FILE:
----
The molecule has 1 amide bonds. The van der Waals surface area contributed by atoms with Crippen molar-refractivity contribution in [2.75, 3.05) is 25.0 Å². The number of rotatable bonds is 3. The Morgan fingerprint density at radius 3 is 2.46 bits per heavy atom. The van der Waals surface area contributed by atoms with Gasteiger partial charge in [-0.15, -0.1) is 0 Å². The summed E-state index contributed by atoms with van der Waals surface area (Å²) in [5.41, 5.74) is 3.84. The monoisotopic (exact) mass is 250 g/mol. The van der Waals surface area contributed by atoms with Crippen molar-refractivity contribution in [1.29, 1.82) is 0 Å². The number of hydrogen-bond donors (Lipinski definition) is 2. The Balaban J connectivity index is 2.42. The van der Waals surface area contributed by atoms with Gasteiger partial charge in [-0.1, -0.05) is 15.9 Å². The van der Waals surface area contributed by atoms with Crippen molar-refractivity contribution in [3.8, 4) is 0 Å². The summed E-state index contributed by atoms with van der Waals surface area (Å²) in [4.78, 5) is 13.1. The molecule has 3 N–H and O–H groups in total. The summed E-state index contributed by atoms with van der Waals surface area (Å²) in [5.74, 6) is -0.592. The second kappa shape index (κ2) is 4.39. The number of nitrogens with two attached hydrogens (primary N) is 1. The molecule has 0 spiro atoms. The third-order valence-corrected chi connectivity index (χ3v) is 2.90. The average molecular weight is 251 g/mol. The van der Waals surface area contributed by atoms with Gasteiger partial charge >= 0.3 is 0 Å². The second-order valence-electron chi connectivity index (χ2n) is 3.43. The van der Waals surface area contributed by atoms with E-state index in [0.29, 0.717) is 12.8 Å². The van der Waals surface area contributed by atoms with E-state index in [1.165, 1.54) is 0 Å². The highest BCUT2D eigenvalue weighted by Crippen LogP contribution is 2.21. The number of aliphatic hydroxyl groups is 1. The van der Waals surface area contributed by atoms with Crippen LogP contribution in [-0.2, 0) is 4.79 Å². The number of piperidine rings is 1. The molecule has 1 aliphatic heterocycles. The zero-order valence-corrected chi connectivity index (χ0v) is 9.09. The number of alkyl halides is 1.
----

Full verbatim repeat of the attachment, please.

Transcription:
The molecule has 1 amide bonds. The van der Waals surface area contributed by atoms with Crippen molar-refractivity contribution in [2.75, 3.05) is 25.0 Å². The number of rotatable bonds is 3. The Morgan fingerprint density at radius 3 is 2.46 bits per heavy atom. The van der Waals surface area contributed by atoms with Gasteiger partial charge in [-0.15, -0.1) is 0 Å². The summed E-state index contributed by atoms with van der Waals surface area (Å²) in [5.41, 5.74) is 3.84. The monoisotopic (exact) mass is 250 g/mol. The van der Waals surface area contributed by atoms with Crippen molar-refractivity contribution in [1.29, 1.82) is 0 Å². The number of hydrogen-bond donors (Lipinski definition) is 2. The Balaban J connectivity index is 2.42. The van der Waals surface area contributed by atoms with Gasteiger partial charge in [-0.1, -0.05) is 15.9 Å². The van der Waals surface area contributed by atoms with Crippen molar-refractivity contribution in [3.8, 4) is 0 Å². The summed E-state index contributed by atoms with van der Waals surface area (Å²) in [4.78, 5) is 13.1. The molecule has 3 N–H and O–H groups in total. The summed E-state index contributed by atoms with van der Waals surface area (Å²) in [5.74, 6) is -0.592. The second kappa shape index (κ2) is 4.39. The number of nitrogens with two attached hydrogens (primary N) is 1. The molecule has 0 spiro atoms. The third-order valence-corrected chi connectivity index (χ3v) is 2.90. The average molecular weight is 251 g/mol. The van der Waals surface area contributed by atoms with Gasteiger partial charge >= 0.3 is 0 Å². The second-order valence-electron chi connectivity index (χ2n) is 3.43. The van der Waals surface area contributed by atoms with E-state index in [0.29, 0.717) is 12.8 Å². The van der Waals surface area contributed by atoms with E-state index in [1.165, 1.54) is 0 Å². The highest BCUT2D eigenvalue weighted by Crippen LogP contribution is 2.21. The number of aliphatic hydroxyl groups is 1. The van der Waals surface area contributed by atoms with Crippen LogP contribution in [-0.2, 0) is 4.79 Å². The number of piperidine rings is 1. The molecule has 1 aliphatic heterocycles. The zero-order valence-corrected chi connectivity index (χ0v) is 9.09. The number of alkyl halides is 1.